Thich Nhat Hanh speaks of our suffering and the attempt to acknowledge it. He brings it way back to the beginning and says that the suffering that our parents weren’t able to transform was transmitted to us. In order for us to then transform our suffering and not pass it along to our own children, relatives or friends in the moment, Thich Nhat Hanh says we must know the nature of it. Our not going deeply into the cause of our suffering and not knowing of its nature makes us blame others for the cause of our unhappiness. Thich Nhat Hanh refers to Chinese medicine which believes that bitterness is good for your health. Thich Nhat Hanh suggests we must eat our own “bitter melon” even though it is untasty at first, trusting that it will eventually do us good. This means of course acknowledging how we perpetuate our “bitter melon” by seeing ourselves not only as victims but blaming  others.

The missing element in dealing with the inner child in the 60’s and 70’s was an approach that was more childish. There was an attempt to contact it, but it seemed there was an absence of responsibility that didn’t diminish the core issue. I remember those days when there were confrontations between people, hoping to resolve issues, but those were steps that were not necessarily and ultimately healing. I would go so far as to say it was a superficial approach.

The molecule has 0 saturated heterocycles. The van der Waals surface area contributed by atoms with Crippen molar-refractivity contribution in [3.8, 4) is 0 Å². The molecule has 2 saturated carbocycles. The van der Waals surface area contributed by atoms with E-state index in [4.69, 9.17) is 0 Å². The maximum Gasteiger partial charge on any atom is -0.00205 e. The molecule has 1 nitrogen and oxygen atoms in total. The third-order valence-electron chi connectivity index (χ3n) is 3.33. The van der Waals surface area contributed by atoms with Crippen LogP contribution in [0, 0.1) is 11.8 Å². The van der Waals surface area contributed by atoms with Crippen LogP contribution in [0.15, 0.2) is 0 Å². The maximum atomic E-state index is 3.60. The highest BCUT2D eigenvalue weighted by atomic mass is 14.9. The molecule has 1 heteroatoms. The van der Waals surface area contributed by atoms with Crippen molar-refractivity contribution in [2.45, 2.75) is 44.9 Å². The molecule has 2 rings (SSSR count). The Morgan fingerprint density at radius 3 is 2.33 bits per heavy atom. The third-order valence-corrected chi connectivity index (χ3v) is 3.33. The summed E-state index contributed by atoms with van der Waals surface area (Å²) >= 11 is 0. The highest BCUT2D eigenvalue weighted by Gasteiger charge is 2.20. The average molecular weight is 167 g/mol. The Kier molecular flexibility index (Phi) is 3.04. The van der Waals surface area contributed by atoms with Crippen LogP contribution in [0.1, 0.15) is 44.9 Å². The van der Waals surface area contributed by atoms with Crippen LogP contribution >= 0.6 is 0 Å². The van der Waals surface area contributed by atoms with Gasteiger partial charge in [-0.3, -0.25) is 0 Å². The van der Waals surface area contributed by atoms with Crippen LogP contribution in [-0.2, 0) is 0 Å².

Thich Nhat Hanh tells us that the one of the first steps to joy and happiness is letting go; the second source is mindfulness. If mindfulness is lacking and that includes a meditative practice, we cannot free ourselves from the past. Thich Nhat Hanh says: “If we go home to our in-breath and out-breath and practice breathing deeply, we can bring our mind entirely to the present moment.” I particularly liked one of Thich Nhat Hanh’s prescriptions to deal with the afflictions that have been with us since childhood and that is to invite them into our mind consciousness. However before we do that, Thich Nhat Hanh says we must be prepared to deal with them and make sure that the lamp of our mindfulness is strong and steady. There are so many concepts in Thich Nhat Hanh’s book that are seeds of wisdom, ready to be opened and explored. Thank you for your question. Buy this book, a first step to freedom within.

Spiritual Explorer

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Harmony in Diversity with Female Vocalists

July 5, 2011 on 7:00 am

Dear Spiritual Explorer: Could you recommend a CD primarily sung by female vocalists that has a message of peace? Louise P., Seattle, WA


Beyond by Tina Turner and Dechen Shak-Dagsay